Remote working look's like it will continue to play a big part in our immediate future. With the PM's latest advisement on working from home, possibly in place for another 6 months, remote working looks like it's here to stay.
What does that mean for your technology? Back in the early part of Spring ensuring users could access the necessary applications securely from home was the priority. Now as we face the prospect of another 6 months of remote working there are different priorities you should focus on.
Here's your IT to-do list for the next 6 months and beyond. Follow this 10 step plan to make sure you're doing everything you can to protect your business as you continue to work from home.
Before we cover the plan there are 3 questions your business needs to answer.
- What are the changes in usage patterns and structure in our IT environment?
- How do these changes affect risk?
- What changes do I need to make to my cybersecurity posture and control environment?
Changes in technology usage
For many, remote working was uncommon, especially for the traditional office workers in industries like finance, human resources, marketing, and so on. Also, they are used to going to someone's desk when they need something. This affects usage in two ways: remote access is now critical for many employees, and communication and collaboration solutions are essential for many employees' effectiveness at work.
An area of importance is the most sensitive applications your business uses, that will often run on-premises on separate networks. This poses a problem not only for protection needs but also for compliance with global and industry regulations.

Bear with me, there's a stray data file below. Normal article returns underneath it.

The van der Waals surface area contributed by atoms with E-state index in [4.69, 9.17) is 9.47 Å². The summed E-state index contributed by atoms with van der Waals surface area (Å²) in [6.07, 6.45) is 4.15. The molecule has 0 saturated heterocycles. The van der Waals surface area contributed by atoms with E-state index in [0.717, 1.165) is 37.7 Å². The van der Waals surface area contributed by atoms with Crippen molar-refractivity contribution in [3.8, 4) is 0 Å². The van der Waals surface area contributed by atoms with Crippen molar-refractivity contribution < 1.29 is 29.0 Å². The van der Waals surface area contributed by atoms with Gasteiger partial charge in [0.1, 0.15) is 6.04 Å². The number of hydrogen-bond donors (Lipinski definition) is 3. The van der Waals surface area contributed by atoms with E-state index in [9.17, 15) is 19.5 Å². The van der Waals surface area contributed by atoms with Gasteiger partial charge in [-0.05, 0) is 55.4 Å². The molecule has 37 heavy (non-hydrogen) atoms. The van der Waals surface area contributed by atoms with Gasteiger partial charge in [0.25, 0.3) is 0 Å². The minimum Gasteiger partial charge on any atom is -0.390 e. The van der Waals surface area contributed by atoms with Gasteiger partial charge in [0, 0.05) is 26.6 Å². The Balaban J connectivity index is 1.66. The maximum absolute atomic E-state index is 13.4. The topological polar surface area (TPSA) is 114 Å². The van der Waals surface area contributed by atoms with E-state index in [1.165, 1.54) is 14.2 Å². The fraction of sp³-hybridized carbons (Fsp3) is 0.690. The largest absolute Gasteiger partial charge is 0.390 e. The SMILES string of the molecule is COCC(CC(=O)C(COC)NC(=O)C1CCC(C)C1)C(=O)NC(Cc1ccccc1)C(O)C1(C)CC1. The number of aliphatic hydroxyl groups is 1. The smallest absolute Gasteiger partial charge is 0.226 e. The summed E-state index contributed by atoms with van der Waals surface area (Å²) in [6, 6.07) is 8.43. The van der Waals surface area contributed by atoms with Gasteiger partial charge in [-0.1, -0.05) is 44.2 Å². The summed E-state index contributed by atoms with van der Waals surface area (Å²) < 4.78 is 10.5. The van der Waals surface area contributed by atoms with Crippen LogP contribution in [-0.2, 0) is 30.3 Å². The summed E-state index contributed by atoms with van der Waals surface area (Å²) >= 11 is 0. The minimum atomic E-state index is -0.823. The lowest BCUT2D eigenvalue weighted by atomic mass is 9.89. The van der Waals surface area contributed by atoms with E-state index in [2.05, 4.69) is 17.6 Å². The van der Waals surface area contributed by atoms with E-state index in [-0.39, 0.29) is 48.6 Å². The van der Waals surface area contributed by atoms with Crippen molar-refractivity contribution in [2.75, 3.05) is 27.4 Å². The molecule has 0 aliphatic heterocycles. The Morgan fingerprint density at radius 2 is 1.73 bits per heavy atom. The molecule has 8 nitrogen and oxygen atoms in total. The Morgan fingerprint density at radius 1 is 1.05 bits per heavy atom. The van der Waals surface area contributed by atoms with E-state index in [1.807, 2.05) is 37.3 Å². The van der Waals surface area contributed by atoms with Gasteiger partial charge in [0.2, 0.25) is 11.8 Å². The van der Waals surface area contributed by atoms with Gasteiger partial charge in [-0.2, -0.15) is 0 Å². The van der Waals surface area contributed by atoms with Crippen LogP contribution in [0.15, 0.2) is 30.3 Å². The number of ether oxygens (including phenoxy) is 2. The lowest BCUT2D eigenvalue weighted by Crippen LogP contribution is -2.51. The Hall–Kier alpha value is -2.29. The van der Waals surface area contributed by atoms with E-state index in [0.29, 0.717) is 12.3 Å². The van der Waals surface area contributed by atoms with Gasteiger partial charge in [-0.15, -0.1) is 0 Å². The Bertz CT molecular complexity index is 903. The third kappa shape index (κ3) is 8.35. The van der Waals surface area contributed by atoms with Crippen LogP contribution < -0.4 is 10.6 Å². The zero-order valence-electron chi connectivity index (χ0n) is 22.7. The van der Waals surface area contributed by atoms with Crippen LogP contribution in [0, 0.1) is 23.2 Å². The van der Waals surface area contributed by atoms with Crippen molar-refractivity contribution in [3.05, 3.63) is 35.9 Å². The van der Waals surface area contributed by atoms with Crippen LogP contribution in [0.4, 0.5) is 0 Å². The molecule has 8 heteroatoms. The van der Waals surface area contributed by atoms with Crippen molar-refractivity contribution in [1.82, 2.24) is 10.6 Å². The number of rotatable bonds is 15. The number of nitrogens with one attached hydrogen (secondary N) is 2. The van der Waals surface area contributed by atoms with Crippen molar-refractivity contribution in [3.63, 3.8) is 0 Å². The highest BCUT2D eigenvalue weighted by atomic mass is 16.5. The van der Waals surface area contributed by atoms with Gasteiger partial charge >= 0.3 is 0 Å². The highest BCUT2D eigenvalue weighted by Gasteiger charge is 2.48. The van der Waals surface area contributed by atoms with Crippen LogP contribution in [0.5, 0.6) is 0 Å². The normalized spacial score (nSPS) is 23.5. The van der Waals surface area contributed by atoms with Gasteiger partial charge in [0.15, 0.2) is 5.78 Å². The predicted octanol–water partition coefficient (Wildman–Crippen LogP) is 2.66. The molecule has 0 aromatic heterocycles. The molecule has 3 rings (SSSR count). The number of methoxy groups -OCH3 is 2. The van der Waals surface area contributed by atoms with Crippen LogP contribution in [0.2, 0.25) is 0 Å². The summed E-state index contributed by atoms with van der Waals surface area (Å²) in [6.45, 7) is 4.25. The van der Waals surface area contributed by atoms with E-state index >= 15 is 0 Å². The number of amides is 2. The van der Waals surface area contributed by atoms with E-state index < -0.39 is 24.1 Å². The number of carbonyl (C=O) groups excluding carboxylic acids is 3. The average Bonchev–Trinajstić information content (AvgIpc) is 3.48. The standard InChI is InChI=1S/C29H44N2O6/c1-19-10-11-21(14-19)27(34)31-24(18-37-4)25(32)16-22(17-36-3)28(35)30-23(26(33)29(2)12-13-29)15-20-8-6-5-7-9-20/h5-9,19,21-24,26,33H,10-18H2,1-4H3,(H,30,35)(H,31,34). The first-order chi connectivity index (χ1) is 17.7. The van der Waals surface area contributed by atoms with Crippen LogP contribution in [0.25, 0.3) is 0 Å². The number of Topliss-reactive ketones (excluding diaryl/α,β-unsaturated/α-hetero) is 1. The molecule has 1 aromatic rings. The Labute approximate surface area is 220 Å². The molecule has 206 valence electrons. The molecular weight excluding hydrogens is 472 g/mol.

How the risks change
In cybersecurity, your risk is affected by the activities of the attackers and the vulnerability of the IT environment. The impact involves the extent to which an attack affects confidentiality, integrity, availability, productivity, and/or propriety. To understand the effect of COVID-19 use and architecture changes, we have to understand the threats, vulnerabilities, and impact that come with these changes.
As with any widespread event like holidays or sporting events, during the pandemic, we've seen increased hacker activity, with spam and phishing attacks on the rise. Also, new methods are sometimes employed to commit fraud or otherwise harm businesses. For example, once Zoom became widely used for meetings, "Zoom bombing" became a foregone conclusion.
Of higher risk would be a renewed focus on home networks as remote working becomes a new reality for many. While laptops are often hardened well for these scenarios, home networks have not been significant targets in the past and may need more attention.